As editor, you are a god. These cuts are your disciples.
"A lot of these cuts are so common and feel so natural that you don't even think about it," says the narrator of the latest video essay from Rocket Jump Film School, which outlines some basic tools in the editor's arsenal.
Indeed, the editor's job is to be invisible—or, rather, subconscious. She wants to get inside your head and make you feel something without realizing why. Of all the below-the-line talent that goes into the making of a film, the editor is arguably the most important and under-appreciated.
You've seen all of the cuts in this video before, but unless you're an editor, you may not have recognized just how crucial cuts and transitions are to the life of the narrative.
Glossary of Cuts
- Cutting on action (cutting while there is movement on-screen)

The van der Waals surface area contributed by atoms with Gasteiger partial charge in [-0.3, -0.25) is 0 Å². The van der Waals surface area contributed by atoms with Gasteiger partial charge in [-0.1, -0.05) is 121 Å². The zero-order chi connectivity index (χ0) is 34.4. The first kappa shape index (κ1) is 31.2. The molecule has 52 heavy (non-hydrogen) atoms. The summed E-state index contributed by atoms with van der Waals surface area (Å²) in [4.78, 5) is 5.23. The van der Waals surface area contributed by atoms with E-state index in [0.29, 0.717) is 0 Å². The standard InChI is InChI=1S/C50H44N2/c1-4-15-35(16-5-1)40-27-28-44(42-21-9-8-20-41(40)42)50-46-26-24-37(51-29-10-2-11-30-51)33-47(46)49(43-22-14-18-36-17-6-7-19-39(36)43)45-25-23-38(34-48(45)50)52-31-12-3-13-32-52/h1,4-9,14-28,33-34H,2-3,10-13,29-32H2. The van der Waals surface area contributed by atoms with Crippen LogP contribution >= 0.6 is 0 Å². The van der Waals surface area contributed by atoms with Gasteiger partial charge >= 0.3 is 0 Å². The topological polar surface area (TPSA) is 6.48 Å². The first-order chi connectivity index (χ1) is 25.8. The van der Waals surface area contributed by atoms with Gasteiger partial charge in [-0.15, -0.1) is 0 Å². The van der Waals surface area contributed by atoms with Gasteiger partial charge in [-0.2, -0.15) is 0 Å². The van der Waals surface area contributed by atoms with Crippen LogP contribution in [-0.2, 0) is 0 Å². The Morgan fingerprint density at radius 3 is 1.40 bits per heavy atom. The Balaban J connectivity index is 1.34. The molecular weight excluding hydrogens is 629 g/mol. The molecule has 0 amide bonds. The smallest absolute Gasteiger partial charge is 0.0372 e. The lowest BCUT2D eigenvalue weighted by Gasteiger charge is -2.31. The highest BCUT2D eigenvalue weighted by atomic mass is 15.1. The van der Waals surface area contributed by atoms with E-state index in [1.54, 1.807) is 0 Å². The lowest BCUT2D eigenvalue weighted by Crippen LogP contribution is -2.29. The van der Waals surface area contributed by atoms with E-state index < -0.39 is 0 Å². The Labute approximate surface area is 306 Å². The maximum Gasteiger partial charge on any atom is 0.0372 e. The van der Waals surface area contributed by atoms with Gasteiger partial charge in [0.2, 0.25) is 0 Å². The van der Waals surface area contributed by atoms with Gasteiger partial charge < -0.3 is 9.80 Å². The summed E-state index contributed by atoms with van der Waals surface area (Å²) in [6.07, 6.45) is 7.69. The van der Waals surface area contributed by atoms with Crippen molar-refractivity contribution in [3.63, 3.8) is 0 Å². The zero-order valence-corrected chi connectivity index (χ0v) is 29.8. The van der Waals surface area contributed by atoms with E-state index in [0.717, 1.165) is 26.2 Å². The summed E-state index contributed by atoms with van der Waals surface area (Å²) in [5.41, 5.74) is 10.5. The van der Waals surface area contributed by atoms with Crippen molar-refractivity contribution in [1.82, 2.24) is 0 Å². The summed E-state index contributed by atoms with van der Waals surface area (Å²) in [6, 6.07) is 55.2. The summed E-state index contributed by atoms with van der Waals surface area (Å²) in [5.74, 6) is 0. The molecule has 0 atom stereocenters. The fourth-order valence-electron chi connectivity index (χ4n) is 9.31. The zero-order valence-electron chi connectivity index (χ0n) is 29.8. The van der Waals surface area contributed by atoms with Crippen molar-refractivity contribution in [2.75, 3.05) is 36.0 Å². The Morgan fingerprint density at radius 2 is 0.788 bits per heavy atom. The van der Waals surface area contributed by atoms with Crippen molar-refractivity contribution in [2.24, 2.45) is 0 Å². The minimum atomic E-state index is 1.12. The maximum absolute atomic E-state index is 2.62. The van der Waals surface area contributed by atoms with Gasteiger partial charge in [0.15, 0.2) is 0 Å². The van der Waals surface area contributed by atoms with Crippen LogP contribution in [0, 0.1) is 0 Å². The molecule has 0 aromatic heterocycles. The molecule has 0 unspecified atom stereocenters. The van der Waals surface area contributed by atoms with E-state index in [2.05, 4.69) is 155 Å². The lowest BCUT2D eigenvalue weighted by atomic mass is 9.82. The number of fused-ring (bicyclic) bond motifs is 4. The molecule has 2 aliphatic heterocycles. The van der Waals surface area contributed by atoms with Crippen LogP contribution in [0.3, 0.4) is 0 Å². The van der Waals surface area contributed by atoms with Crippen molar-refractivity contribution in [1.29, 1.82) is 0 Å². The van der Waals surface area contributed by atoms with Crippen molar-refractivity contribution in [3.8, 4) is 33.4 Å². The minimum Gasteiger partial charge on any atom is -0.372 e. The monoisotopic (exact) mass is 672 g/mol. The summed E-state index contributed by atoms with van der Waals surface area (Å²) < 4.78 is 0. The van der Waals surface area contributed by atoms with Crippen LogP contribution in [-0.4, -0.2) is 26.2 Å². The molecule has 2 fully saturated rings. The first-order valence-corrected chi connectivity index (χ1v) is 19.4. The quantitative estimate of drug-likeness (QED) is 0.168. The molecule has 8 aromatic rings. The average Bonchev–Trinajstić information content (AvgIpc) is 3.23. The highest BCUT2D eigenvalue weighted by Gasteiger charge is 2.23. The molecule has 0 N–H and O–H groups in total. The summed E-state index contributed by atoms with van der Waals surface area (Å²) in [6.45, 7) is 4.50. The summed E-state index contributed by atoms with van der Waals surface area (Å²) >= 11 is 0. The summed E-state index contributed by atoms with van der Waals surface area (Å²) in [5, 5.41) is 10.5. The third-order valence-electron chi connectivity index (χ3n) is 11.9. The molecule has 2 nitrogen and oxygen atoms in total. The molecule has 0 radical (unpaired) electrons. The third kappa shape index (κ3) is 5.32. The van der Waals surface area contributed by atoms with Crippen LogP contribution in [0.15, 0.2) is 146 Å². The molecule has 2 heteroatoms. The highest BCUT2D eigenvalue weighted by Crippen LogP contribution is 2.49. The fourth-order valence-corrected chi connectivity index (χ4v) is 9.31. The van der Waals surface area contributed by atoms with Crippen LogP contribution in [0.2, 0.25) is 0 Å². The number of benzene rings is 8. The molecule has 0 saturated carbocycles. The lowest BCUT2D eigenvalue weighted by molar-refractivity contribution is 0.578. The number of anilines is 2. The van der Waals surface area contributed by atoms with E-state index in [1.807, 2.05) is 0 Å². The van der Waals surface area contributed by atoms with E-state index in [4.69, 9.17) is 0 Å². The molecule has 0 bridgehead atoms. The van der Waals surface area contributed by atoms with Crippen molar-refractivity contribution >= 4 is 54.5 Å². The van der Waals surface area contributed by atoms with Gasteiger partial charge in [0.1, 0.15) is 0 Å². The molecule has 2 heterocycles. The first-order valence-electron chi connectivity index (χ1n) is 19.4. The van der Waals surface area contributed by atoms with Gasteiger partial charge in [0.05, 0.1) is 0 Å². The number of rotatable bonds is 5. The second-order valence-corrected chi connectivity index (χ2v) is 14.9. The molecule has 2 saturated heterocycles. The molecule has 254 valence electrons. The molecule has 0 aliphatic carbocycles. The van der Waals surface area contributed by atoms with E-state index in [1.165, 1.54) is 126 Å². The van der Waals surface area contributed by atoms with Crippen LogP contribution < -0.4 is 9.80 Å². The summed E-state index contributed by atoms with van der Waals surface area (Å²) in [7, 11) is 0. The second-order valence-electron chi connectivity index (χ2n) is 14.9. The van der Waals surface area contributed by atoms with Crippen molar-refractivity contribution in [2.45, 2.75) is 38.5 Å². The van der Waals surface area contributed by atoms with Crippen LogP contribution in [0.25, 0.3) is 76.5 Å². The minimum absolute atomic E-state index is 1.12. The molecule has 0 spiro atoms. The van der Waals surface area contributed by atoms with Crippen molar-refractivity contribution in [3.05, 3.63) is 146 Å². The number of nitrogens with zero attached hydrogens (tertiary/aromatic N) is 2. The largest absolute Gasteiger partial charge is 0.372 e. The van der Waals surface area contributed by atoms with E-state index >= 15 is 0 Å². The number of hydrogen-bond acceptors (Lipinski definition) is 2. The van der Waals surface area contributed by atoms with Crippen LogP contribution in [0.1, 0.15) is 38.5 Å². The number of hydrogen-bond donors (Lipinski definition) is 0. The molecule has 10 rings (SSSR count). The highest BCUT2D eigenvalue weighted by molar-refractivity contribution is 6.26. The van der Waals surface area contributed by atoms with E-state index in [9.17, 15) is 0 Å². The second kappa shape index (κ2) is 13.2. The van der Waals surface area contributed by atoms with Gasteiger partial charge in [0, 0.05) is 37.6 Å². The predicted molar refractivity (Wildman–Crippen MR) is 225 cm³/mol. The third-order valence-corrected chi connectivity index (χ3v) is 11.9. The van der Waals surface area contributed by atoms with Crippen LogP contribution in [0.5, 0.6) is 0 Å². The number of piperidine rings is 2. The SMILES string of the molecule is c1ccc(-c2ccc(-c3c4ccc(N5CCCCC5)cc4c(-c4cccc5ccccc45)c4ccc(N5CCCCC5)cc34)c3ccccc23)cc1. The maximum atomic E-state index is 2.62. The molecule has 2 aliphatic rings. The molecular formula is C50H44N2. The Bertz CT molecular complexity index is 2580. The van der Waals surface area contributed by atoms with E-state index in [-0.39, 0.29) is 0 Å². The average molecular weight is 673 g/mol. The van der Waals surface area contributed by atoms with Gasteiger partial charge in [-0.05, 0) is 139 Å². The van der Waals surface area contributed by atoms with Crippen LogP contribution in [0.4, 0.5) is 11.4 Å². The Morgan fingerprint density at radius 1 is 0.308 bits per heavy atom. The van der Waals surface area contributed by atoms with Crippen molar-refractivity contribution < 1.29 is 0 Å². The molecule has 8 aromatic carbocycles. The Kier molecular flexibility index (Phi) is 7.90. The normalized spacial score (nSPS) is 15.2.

- Cutaway (cutting to an insert shot and then back)
- Cross-cutting (back and forth between locations, ex: phone call)
- Jump cuts (disjointed edits in the same shot or action)
- Match cut (cut from one shot to a similar shot by either matching the action or composition)
Glossary of Transitions
- Fade in/out (to/from black)
- Dissolve (blend shots)
- Smash cut (abrupt transition)
- Iris (old-fashioned; circle that opens and closes in camera)
- Wipes (screen wipes from one side to the other)
- Invisible cuts (impression of a single take)
- L-cut (audio transition)
- J-cut (audio of the next scene starts before you get to it)